Infection control violations jeopardize hospital's Medicare status

Infection control and emergency care violations that threaten patient safety could cost a Dallas hospital its Medicare certification. A surprise inspection of Parkland Memorial Hospital in late July by the Centers for Medicare & Medicaid Services (CMS) uncovered the violations, which CMS called "significant deficiencies" in a letter to facility CEO Ron Anderson this week, NBC Dallas-Fort Worth reports. 

Details of the violations won't be released until after Parkland submits a plan of correction, due Aug. 20. However, a hospital executive told the Associated Press that at least one of the infection-control violations included hospital staff touching a patient, then touching another surface accessed by other people. 

"The results are a serious disappointment to Parkland," Executive Vice President and Chief Medical Officer Dr. John Jay Shannon said, according to the AP. "We were not anticipating those results and we take them very seriously."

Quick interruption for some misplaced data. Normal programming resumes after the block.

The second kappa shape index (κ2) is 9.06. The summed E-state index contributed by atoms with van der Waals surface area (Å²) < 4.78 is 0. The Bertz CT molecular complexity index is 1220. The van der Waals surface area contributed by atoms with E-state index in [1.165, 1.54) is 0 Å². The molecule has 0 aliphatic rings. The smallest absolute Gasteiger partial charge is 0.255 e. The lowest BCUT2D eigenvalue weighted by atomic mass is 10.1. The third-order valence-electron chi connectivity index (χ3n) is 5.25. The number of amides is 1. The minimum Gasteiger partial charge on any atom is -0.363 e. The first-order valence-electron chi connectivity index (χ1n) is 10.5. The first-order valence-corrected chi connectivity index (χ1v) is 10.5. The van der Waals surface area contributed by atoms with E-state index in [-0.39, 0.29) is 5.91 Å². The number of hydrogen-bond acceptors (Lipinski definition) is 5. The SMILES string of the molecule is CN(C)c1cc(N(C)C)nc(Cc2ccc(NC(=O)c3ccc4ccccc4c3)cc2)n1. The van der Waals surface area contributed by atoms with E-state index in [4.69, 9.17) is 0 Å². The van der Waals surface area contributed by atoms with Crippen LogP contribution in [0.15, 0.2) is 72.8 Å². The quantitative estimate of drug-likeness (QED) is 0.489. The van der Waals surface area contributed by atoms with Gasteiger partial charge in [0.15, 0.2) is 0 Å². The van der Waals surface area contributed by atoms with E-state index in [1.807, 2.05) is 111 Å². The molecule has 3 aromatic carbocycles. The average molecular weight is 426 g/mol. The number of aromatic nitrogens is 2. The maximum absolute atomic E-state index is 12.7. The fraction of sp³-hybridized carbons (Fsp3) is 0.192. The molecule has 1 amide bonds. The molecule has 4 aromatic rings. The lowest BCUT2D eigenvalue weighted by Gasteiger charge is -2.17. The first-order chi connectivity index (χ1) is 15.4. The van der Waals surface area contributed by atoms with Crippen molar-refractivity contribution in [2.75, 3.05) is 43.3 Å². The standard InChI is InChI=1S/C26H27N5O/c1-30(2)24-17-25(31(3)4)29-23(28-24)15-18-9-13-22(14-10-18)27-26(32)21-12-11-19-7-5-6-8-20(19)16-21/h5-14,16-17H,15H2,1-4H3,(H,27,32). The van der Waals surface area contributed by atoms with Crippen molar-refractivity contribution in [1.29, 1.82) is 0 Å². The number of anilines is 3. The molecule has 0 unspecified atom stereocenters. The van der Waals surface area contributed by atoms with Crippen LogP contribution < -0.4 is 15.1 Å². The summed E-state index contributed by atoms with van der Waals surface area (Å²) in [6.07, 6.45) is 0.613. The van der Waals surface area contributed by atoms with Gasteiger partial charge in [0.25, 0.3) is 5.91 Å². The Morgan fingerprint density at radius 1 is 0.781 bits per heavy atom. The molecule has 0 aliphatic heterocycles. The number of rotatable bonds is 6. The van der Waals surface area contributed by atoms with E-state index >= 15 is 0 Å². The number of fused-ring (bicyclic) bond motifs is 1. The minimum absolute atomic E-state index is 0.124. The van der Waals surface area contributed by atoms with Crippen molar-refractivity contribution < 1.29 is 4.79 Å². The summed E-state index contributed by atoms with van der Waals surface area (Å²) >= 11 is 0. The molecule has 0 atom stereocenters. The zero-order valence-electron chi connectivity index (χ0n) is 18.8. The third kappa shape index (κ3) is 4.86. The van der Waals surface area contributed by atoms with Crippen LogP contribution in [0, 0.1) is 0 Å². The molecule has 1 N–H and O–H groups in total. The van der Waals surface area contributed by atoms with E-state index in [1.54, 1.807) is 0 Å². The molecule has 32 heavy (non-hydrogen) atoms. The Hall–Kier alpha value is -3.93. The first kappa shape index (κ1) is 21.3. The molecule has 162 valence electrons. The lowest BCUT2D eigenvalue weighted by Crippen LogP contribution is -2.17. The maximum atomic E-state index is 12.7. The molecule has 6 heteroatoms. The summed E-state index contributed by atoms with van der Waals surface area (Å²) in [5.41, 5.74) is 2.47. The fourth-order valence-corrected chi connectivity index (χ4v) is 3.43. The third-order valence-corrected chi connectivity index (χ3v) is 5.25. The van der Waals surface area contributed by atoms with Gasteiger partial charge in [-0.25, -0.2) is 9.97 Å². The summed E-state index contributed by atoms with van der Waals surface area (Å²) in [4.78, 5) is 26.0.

Anderson, in a statement, said that hospital officials already knew about some of the violations, and had already been working toward correcting them. "We expected deficiencies and are grateful for assistance in identifying them," he said. 

The inspection stemmed from the death of George Cornell in February. Cornell was schizophrenic and had heart problems, and was restrained by technicians who lacked proper training, then inefficiently monitored by a nurse, according to the AP. 

Should Parkland fail to deliver "acceptable plans of correction" by the Aug. 20 deadline, as well as remedy the situation by Aug. 24, the hospital's Medicare agreement will be terminated on Sept. 2. The 675-bed hospital treats roughly 150,000 patients annually, according to NBC DFW

To learn more:
- read this NBC DFW article
- check out this Associated Press piece
- here's the CMS letter to Parkland CEO Ron Anderson (.pdf)
- here's Anderson's statement (.pdf)